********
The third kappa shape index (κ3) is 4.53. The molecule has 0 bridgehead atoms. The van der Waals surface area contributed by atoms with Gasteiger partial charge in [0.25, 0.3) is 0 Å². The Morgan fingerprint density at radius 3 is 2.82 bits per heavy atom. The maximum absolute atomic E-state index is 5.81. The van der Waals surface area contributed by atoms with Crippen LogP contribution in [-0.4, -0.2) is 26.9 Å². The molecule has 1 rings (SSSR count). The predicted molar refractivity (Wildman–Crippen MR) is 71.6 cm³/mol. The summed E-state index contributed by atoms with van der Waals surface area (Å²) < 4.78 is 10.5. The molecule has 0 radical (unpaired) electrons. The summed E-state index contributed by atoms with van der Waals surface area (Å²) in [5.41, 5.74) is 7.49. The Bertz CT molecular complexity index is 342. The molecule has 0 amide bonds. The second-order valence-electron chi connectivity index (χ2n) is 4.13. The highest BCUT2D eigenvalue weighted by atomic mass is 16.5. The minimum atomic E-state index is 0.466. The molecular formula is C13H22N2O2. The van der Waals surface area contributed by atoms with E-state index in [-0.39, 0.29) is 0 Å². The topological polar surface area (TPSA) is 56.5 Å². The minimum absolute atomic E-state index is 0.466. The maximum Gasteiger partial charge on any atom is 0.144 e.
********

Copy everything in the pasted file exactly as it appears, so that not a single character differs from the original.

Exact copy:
The third kappa shape index (κ3) is 4.53. The molecule has 0 bridgehead atoms. The van der Waals surface area contributed by atoms with Gasteiger partial charge in [0.25, 0.3) is 0 Å². The Morgan fingerprint density at radius 3 is 2.82 bits per heavy atom. The maximum absolute atomic E-state index is 5.81. The van der Waals surface area contributed by atoms with Crippen LogP contribution in [-0.4, -0.2) is 26.9 Å². The molecule has 1 rings (SSSR count). The predicted molar refractivity (Wildman–Crippen MR) is 71.6 cm³/mol. The summed E-state index contributed by atoms with van der Waals surface area (Å²) < 4.78 is 10.5. The molecule has 0 radical (unpaired) electrons. The summed E-state index contributed by atoms with van der Waals surface area (Å²) in [5.41, 5.74) is 7.49. The Bertz CT molecular complexity index is 342. The molecule has 0 amide bonds. The second-order valence-electron chi connectivity index (χ2n) is 4.13. The highest BCUT2D eigenvalue weighted by atomic mass is 16.5. The minimum atomic E-state index is 0.466. The molecular formula is C13H22N2O2. The van der Waals surface area contributed by atoms with E-state index in [-0.39, 0.29) is 0 Å². The topological polar surface area (TPSA) is 56.5 Å². The minimum absolute atomic E-state index is 0.466. The maximum Gasteiger partial charge on any atom is 0.144 e.